Tree planting: Not a high-tech tool, but an effective one, trees are potentially the most viable large-scale solution to climate change available worldwide. The Biden Administration has committed the US to planting 1 billion trees over the next decade, at a rate of around 400,000 acres planted per year. Similarly, the African Union Commission has its Great Green Wall Initiative – a natural megaproject to grow an 8,000km-long belt of forest across the entire width of Africa. Closer to home, Saudi Arabia has committed to planting 10 billion trees, with their ‘Let’s make it green’ campaign, through which over 10 million trees were planted across all regions of Saudi Arabia in just 6 months. As well as sequestering carbon, trees help the land retain water, and bind the soil together, reducing the erosion necessary for desertification, sand and dust storms.

Perovskite Solar Cells: 90% of all solar panels in operation today are made from silicon. But perovskite structures may unlock the true low-cost, high-yield potential of solar power generation in the very near future. Researchers hope to increase the efficiency of solar panels by as much as 50% using perovskite structures, at a fraction of the price of silicon-based solar systems – less than $1 per watt vs $3-5 per watt.

Vertical Farming: Hydroponics and aeroponics allow for the process of vertical farming which uses up to 98% less water than traditional farming methods, while requiring much less land and offering far greater versatility of crop types and farm placement. The likes of the UAE and Saudi Arabia are already embracing this concept. Last month, Crop One Holdings and Emirates Flight Catering opened the world’s largest vertical farm, a 330,000-square-foot facility located in Dubai. It is capable of producing over 2 million pounds of leafy greens annually, while using 95% less water than field-grown methods.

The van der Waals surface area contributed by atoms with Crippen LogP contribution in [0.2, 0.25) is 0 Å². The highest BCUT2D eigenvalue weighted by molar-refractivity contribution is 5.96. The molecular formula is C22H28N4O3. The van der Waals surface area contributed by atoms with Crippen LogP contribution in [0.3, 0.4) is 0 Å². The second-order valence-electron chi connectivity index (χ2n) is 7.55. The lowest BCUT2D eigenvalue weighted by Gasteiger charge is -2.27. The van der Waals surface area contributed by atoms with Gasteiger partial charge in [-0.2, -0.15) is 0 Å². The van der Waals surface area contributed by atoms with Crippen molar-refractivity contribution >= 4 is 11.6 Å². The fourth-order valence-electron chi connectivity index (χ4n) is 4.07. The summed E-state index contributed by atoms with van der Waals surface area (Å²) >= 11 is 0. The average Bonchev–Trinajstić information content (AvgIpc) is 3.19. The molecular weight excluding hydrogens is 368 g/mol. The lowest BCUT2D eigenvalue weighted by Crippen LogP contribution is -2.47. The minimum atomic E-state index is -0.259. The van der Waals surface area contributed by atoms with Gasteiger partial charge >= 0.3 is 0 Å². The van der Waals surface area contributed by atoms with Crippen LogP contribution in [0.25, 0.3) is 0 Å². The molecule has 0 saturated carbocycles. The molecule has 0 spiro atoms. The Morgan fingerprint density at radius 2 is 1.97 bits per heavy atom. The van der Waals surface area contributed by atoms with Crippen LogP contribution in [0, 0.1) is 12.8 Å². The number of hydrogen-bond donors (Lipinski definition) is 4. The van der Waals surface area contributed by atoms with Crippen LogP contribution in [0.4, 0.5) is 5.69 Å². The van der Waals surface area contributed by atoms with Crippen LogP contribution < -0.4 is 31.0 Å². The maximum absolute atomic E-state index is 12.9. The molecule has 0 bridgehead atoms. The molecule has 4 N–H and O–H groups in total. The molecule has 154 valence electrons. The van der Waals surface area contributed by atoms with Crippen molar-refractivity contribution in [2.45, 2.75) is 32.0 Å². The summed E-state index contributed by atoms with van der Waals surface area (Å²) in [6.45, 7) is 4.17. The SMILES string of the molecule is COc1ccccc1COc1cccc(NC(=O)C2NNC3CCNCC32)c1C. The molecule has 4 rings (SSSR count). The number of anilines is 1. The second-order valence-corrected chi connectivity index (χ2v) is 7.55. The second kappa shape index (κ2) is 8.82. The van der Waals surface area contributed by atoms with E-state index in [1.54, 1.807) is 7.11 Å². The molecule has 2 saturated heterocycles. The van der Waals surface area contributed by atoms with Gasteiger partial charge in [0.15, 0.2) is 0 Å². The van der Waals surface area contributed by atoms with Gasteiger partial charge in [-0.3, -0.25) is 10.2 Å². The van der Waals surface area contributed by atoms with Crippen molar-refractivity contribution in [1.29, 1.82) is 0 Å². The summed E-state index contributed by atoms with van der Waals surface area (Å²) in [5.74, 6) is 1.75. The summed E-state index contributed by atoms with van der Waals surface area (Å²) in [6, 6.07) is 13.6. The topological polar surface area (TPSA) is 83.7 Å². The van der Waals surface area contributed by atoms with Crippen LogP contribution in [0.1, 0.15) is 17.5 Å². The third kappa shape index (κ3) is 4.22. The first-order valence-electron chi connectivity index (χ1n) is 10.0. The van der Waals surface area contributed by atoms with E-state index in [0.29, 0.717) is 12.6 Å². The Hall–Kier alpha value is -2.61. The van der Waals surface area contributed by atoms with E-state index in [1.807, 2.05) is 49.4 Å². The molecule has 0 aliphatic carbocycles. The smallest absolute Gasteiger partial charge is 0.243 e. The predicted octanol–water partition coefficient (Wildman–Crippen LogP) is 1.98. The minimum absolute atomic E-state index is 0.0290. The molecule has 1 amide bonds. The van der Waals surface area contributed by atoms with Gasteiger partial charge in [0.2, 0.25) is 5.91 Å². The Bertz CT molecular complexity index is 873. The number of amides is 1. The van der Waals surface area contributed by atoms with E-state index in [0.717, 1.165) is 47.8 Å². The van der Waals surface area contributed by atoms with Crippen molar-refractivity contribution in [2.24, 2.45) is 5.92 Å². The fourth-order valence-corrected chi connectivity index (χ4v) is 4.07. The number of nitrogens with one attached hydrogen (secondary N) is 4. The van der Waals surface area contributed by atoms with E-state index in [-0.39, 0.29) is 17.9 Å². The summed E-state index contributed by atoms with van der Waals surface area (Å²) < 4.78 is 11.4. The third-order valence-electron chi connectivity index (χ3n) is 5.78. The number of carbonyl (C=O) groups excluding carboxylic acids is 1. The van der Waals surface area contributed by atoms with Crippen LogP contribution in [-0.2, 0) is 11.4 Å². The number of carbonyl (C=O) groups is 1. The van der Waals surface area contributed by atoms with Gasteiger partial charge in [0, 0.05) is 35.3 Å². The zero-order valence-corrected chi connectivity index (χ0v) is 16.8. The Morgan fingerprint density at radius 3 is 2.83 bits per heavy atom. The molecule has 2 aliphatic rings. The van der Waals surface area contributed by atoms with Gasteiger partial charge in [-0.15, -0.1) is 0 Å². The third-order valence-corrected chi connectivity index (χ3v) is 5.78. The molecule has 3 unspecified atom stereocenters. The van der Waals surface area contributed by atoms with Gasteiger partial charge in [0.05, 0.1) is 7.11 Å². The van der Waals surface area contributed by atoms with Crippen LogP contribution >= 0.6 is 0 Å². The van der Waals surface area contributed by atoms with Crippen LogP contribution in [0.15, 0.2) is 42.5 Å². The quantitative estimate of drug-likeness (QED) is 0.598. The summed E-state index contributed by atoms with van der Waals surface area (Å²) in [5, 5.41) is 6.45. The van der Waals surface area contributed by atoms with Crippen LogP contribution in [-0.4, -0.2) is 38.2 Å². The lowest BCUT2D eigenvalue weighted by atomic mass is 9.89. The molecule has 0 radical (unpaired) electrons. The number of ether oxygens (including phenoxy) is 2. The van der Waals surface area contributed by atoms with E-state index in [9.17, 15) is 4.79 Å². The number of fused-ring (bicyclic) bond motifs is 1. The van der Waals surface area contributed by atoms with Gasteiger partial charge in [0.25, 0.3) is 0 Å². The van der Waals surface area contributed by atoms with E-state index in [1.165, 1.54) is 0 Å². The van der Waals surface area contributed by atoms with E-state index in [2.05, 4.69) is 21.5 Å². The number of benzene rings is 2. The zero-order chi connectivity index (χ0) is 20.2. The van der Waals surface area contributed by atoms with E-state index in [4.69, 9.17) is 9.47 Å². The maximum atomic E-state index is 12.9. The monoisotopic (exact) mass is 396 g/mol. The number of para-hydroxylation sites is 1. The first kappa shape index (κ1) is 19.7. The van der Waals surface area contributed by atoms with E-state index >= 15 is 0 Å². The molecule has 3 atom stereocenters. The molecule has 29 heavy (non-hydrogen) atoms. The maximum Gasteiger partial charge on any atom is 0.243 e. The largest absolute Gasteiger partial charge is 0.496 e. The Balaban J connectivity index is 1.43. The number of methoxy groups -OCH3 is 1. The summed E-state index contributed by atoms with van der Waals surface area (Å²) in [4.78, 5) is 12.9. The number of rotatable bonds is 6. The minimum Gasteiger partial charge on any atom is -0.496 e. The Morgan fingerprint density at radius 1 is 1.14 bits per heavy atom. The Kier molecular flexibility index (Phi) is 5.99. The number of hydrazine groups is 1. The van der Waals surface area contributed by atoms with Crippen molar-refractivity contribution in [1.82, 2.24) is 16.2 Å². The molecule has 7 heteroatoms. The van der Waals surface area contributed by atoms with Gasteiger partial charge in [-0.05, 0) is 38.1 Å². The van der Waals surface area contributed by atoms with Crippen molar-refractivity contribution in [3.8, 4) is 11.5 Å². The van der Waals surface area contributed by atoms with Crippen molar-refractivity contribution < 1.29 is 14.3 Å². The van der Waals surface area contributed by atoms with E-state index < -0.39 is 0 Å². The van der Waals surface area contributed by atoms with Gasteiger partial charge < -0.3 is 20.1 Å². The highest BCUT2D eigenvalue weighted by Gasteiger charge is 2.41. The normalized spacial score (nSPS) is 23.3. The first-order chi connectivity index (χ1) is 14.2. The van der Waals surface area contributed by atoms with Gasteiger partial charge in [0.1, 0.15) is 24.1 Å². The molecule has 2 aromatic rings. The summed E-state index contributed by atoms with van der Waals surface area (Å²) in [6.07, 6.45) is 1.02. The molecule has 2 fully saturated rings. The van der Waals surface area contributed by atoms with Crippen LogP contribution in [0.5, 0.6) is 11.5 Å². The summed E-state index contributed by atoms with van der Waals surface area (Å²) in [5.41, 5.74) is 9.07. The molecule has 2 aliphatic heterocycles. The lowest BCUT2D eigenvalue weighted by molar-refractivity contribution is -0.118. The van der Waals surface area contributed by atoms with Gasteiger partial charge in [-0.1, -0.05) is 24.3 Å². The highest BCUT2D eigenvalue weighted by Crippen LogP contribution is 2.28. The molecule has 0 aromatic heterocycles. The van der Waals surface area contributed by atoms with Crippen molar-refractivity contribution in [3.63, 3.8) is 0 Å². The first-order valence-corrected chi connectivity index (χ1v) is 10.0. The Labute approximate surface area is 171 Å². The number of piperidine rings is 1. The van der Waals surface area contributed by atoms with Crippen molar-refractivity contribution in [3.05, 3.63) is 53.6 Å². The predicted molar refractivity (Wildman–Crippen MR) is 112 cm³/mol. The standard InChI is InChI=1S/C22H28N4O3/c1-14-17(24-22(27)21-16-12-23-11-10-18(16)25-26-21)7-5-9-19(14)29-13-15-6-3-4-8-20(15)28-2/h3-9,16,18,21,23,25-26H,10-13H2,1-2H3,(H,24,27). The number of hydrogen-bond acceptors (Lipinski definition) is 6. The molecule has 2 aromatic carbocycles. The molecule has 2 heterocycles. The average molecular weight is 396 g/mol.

Acting fast and boldly may be the only option to stave off irreversible disaster

As the calamities of recent months show, the planet is now incredibly vulnerable to the most extreme climate events. While individual nations search for solutions that suit their own specific vulnerabilities, a more collective, collaborative approach is also needed to combat the worst effects of this crisis. Predictive tools are essential for providing early warning, so that the horrors witnessed in Pakistan can be avoided in the future. New tech adoptions are equally vital in revolutionising sectors that have been stuck too long in the status quo, such as farming.

With the final few months of 2022 ahead of us, this year has already provided a shocking example of the dangers of continued procrastination on the most pressing issues facing our collective existence.